Roberts is one of the most memorable stars to come out of that period for anyone who grew up watching WWF wrestling at the time — those memories are despite him never holding a title in the federation or even being a great worker in the ring.
But Jake had a lot of things going for him: Continue reading
It’s crazy to think that the “Million Dollar Man” Ted DiBiase just turned 60. Talk about a character who is timeless.
DiBiase talked about his classic character’s development with Bryan Alvarez of the Wrestling Observer and Figure Four Weekly website during a recent podcast. DiBiase said the circumstances that allowed him to create the Million Dollar Man gimmick aren’t around any more.
“I had time to develop my own character because I would watch Continue reading
The past couple of years have seen some long-time grudges being forgiven by the WWE.
Last year, Bruno Sammartino’s entry into the WWE Hall of Fame marked the end of a cold war between the WWWF icon and Vince McMahon. Now, word that the Ultimate Warrior is heading into the Hall of Fame also strikes me as reconcilliatory.
Warrior was certainly a unique character even by wrestling standards, both in the ring and outside. He was a limited worker, and had a promo style that Continue reading
Watching Paul Heyman these days reminds me of two of the greatest WWE managers in history, and both of those guys played huge roles in wrestling in the 1980s: Captain Lou Albano and Bobby “The Brain” Heenan. Continue reading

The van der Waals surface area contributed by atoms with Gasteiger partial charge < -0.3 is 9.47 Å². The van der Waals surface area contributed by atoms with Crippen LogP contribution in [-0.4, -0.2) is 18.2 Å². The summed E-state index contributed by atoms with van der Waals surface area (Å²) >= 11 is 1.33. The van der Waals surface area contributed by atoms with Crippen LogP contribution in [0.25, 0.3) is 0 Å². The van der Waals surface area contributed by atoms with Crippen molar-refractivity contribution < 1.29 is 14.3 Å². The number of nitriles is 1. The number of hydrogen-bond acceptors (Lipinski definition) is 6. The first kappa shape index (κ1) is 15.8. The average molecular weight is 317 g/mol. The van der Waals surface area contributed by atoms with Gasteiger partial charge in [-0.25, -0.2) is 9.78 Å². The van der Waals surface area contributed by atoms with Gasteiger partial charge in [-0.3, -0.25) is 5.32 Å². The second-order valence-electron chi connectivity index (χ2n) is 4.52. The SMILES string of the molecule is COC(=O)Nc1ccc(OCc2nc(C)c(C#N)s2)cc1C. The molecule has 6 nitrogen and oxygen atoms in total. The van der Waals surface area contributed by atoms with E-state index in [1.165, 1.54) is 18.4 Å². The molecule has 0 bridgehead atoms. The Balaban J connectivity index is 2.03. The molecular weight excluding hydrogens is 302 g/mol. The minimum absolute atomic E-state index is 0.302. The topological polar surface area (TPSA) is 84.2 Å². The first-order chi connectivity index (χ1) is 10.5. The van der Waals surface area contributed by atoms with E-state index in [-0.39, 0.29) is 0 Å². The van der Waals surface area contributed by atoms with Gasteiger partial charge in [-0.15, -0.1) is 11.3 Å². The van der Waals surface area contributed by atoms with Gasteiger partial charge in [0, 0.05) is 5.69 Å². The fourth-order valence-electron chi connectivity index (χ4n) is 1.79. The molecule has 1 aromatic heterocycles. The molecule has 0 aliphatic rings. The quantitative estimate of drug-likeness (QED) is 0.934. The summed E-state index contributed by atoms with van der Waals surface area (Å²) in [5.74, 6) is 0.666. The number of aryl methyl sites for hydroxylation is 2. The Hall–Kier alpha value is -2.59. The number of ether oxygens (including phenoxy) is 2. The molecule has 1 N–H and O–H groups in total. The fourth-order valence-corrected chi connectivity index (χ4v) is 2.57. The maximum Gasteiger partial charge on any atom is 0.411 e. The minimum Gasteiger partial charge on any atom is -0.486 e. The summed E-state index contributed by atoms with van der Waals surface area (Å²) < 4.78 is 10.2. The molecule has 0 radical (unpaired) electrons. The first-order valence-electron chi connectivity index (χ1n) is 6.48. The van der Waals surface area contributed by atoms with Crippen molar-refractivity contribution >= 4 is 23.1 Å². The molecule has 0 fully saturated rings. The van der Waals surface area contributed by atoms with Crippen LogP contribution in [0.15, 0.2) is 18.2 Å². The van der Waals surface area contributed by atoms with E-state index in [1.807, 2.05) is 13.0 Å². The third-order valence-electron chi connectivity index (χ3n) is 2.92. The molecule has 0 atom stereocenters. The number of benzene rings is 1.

One of my favorite wrestling sites to check out these days is the Ring the Damn Bell blog (what a great historical name), and the folks there recently looked back at the SummerSlam 1989 PPV. Out of all the PPVs I watched at my parents’ house or a friend’s house, SummerSlam ’89 might be the one I remember most because of the atmosphere.
Eight to 10 friends of mine packed into the family room at my house to watch the show, which meant people were sitting on the couch, in chairs, and on the floor around the TV.
Back in ’89, even though it was not the main event for the night, all of us wanted to badly see Continue reading
The babyface turn of Jake “The Snake” Roberts in 1987 wasn’t known for a particularly inventive angle or hot feud, but rather for a series of shots that were brutal by even old ECW standards.
And the incident actually legitimately injured Roberts.
At the time, Roberts was hosting an interview segment called the Snake Pit. Original, huh? Typical of wrestling, after the runaway success of Piper’s Pit, the WWF went back to that well over and over. We had the Snake Pit, the Body Shop with Jesse Ventura, the Flower Shop with Adrian Adonis, Blackjack Mulligan’s BBQ Pit, and the Brother Love Show.
Back to my original point: Roberts had the Honky Tonk Man as a guest, and during the skit Continue reading
Man, I don’t know if it’s just nostalgia blinding me or if things really were different way back when, but it seems like heel mannerisms — the little actions or details that set one wrestler apart from another — are a lost art these days in the WWE.
Sure, Daniel Bryan has his “Yes! Yes! Yes!” chant, and sometimes Dolph Ziggler does a handstand during his matches. But I can remember the trademark mannerisms of so many more bad guys from the 1980s WWF scene. For example:
- “Mr. Wonderful” Paul Orndorff flicking the sweat off his brow onto a vanquished opponent. Continue reading